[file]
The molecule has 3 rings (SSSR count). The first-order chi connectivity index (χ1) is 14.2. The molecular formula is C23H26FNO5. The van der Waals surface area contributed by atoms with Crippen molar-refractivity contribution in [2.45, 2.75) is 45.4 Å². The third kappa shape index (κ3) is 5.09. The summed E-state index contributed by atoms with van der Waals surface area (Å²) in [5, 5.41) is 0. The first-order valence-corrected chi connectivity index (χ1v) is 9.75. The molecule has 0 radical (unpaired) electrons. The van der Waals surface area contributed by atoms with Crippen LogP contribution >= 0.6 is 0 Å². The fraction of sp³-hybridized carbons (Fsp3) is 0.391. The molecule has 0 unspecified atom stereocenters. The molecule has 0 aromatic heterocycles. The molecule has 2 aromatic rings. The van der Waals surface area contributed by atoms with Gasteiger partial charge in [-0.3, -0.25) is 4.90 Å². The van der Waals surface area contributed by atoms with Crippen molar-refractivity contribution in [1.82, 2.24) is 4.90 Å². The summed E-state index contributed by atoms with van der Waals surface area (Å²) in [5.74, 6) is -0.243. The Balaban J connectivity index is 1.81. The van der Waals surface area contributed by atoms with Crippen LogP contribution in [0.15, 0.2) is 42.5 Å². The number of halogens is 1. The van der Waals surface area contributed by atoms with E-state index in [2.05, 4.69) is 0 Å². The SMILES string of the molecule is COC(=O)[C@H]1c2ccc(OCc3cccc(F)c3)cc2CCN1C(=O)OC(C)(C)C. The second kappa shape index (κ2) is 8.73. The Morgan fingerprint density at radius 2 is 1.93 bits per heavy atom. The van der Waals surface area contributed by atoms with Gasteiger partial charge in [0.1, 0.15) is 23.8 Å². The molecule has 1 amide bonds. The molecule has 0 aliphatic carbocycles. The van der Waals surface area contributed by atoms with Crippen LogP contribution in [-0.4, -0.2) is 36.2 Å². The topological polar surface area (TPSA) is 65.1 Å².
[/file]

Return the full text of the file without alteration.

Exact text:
The molecule has 3 rings (SSSR count). The first-order chi connectivity index (χ1) is 14.2. The molecular formula is C23H26FNO5. The van der Waals surface area contributed by atoms with Crippen molar-refractivity contribution in [2.45, 2.75) is 45.4 Å². The third kappa shape index (κ3) is 5.09. The summed E-state index contributed by atoms with van der Waals surface area (Å²) in [5, 5.41) is 0. The first-order valence-corrected chi connectivity index (χ1v) is 9.75. The molecule has 0 radical (unpaired) electrons. The van der Waals surface area contributed by atoms with Crippen LogP contribution >= 0.6 is 0 Å². The fraction of sp³-hybridized carbons (Fsp3) is 0.391. The molecule has 0 unspecified atom stereocenters. The molecule has 0 aromatic heterocycles. The molecule has 2 aromatic rings. The van der Waals surface area contributed by atoms with Gasteiger partial charge in [-0.3, -0.25) is 4.90 Å². The van der Waals surface area contributed by atoms with Crippen molar-refractivity contribution in [1.82, 2.24) is 4.90 Å². The summed E-state index contributed by atoms with van der Waals surface area (Å²) in [5.74, 6) is -0.243. The Balaban J connectivity index is 1.81. The van der Waals surface area contributed by atoms with Crippen LogP contribution in [0.15, 0.2) is 42.5 Å². The number of halogens is 1. The van der Waals surface area contributed by atoms with E-state index in [2.05, 4.69) is 0 Å². The SMILES string of the molecule is COC(=O)[C@H]1c2ccc(OCc3cccc(F)c3)cc2CCN1C(=O)OC(C)(C)C. The second kappa shape index (κ2) is 8.73. The Morgan fingerprint density at radius 2 is 1.93 bits per heavy atom. The van der Waals surface area contributed by atoms with Gasteiger partial charge in [0.1, 0.15) is 23.8 Å². The molecule has 1 amide bonds. The molecule has 0 aliphatic carbocycles. The van der Waals surface area contributed by atoms with Crippen LogP contribution in [-0.4, -0.2) is 36.2 Å². The topological polar surface area (TPSA) is 65.1 Å².